Good afternoon Richard,
In follow up, I want to explain how it can be that you are earning so much more this year and yet it will have such a minimal effect on your benefits.
The determination of how much a person’s social security retirement benefit will be involves some complex calculations, and contrary to what might be expected, the benefit is not evenly awarded based on your lifetime income, but instead is heavily weighted on the first $322,140 that you earn in your life.
Your social security retirement benefit is based on an average of your earnings over the highest 35 years of your lifetime. If you earn income in less than 35 years, that income is still divided based on the 35 year factor.
To complicate things even more, social security then applies a multiplying factor to each year of income to try and make it relevant to today’s dollar value. In other words, earning $10,000 in 1960 is the equivalent of earning $107,300 in 2013. Here is a table that you can actually use to determine the adjusted average monthly income that social security will use to determine your benefit amount: http://www.socialsecurity.gov/pubs/EN-05-10070.pdf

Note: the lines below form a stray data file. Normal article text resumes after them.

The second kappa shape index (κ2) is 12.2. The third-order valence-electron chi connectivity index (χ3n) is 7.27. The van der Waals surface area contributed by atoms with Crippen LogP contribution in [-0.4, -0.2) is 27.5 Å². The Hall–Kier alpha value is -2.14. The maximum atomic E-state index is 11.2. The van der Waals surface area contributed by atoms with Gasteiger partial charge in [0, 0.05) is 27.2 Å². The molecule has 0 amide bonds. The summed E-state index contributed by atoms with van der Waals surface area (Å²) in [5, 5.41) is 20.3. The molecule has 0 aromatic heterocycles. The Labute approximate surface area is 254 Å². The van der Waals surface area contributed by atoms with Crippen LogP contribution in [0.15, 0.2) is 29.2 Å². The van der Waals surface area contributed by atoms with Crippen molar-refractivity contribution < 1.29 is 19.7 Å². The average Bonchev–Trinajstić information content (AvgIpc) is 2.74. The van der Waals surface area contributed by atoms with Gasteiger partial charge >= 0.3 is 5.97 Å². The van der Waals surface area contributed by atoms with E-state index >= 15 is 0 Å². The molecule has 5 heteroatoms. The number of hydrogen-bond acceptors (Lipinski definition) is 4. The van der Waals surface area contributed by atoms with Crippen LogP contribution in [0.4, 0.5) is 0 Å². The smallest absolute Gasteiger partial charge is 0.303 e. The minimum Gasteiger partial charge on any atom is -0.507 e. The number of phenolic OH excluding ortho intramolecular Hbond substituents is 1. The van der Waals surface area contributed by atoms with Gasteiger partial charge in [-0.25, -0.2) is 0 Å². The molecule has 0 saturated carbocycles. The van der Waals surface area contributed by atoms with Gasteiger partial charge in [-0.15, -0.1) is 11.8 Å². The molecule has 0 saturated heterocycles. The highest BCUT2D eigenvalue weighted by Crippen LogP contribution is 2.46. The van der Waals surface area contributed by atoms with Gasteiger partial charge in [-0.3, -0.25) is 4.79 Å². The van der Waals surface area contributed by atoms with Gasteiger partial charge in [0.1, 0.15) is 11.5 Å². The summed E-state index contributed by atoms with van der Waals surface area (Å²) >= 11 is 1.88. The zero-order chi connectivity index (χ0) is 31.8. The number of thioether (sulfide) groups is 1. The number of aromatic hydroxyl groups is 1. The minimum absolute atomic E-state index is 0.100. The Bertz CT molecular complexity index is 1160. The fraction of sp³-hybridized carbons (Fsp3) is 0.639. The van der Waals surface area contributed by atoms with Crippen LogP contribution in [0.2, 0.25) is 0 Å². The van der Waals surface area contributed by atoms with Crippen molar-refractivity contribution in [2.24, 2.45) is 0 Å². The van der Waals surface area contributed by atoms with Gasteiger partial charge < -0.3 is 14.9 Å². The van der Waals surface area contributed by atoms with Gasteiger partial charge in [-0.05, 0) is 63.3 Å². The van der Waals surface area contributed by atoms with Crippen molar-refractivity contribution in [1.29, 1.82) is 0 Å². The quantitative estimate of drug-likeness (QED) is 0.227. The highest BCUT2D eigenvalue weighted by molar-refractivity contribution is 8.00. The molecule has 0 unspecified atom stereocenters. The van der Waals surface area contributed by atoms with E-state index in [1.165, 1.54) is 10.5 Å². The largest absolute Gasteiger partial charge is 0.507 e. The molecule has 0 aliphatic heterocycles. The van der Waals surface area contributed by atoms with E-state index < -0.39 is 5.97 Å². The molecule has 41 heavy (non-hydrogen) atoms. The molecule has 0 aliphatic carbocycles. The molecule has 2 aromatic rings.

Once all of your adjusted monthly income (top 35 years at most) is determined and then added up, social security will divide that amount by 35 (years), and then again by 12 (months), to get an average monthly income for you. It is from that average monthly income that your benefit is determined.
Based on your average monthly income, social security will pay as your retirement benefit at full retirement age 90% of the first $767, 32% of the remainder up to $4,624 a month. Then finally, if your monthly income average is greater than $4,624, they will add 15% of all amounts over that.
As is plainly clear, while social security will pay 90% of the first $767 of your average monthly income as a benefit to you, that percentage drops drastically to only 32% after the first $767 of average income.
What this means to the typical employee who has already worked close to, or more than, 35 years, is that working another final year before taking their retirement benefit will generally, at most, increase their total retirement benefit by only about 1% to 2%.
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Have a great day,